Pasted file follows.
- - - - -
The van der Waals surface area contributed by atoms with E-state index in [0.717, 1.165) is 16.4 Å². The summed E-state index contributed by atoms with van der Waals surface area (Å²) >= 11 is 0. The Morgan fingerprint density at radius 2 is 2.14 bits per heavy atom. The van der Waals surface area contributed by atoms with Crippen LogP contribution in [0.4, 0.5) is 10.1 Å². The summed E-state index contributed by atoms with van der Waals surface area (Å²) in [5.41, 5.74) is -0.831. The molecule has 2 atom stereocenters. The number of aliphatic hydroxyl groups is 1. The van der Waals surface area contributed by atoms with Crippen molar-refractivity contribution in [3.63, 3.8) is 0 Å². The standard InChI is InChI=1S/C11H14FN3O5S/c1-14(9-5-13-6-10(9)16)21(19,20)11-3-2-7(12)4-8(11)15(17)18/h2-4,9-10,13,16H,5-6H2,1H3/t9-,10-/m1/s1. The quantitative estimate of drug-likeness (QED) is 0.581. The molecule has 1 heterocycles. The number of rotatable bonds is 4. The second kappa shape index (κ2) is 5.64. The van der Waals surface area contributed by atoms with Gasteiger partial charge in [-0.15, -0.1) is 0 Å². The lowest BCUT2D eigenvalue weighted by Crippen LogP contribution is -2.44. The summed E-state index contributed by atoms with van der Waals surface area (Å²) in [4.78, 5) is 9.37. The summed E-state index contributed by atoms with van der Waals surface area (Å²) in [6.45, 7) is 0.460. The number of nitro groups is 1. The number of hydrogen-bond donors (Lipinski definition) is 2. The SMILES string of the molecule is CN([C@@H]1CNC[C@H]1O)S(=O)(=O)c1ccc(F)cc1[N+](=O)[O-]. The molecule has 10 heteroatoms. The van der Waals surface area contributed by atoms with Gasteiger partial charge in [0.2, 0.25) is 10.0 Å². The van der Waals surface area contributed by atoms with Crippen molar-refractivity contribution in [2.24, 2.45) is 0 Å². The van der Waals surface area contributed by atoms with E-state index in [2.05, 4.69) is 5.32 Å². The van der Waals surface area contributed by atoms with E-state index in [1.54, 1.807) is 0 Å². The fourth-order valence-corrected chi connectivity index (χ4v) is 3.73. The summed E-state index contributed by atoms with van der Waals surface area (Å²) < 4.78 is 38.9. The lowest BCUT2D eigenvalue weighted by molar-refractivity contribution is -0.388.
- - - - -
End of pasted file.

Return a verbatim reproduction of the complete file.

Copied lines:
The van der Waals surface area contributed by atoms with E-state index in [0.717, 1.165) is 16.4 Å². The summed E-state index contributed by atoms with van der Waals surface area (Å²) >= 11 is 0. The Morgan fingerprint density at radius 2 is 2.14 bits per heavy atom. The van der Waals surface area contributed by atoms with Crippen LogP contribution in [0.4, 0.5) is 10.1 Å². The summed E-state index contributed by atoms with van der Waals surface area (Å²) in [5.41, 5.74) is -0.831. The molecule has 2 atom stereocenters. The number of aliphatic hydroxyl groups is 1. The van der Waals surface area contributed by atoms with Crippen molar-refractivity contribution in [3.63, 3.8) is 0 Å². The standard InChI is InChI=1S/C11H14FN3O5S/c1-14(9-5-13-6-10(9)16)21(19,20)11-3-2-7(12)4-8(11)15(17)18/h2-4,9-10,13,16H,5-6H2,1H3/t9-,10-/m1/s1. The quantitative estimate of drug-likeness (QED) is 0.581. The molecule has 1 heterocycles. The number of rotatable bonds is 4. The second kappa shape index (κ2) is 5.64. The van der Waals surface area contributed by atoms with Gasteiger partial charge in [-0.15, -0.1) is 0 Å². The lowest BCUT2D eigenvalue weighted by Crippen LogP contribution is -2.44. The summed E-state index contributed by atoms with van der Waals surface area (Å²) in [4.78, 5) is 9.37. The summed E-state index contributed by atoms with van der Waals surface area (Å²) in [6.45, 7) is 0.460. The number of nitro groups is 1. The number of hydrogen-bond donors (Lipinski definition) is 2. The SMILES string of the molecule is CN([C@@H]1CNC[C@H]1O)S(=O)(=O)c1ccc(F)cc1[N+](=O)[O-]. The molecule has 10 heteroatoms. The van der Waals surface area contributed by atoms with Gasteiger partial charge in [0.2, 0.25) is 10.0 Å². The van der Waals surface area contributed by atoms with Crippen molar-refractivity contribution in [2.24, 2.45) is 0 Å². The van der Waals surface area contributed by atoms with E-state index in [2.05, 4.69) is 5.32 Å². The van der Waals surface area contributed by atoms with E-state index in [1.54, 1.807) is 0 Å². The fourth-order valence-corrected chi connectivity index (χ4v) is 3.73. The summed E-state index contributed by atoms with van der Waals surface area (Å²) < 4.78 is 38.9. The lowest BCUT2D eigenvalue weighted by molar-refractivity contribution is -0.388.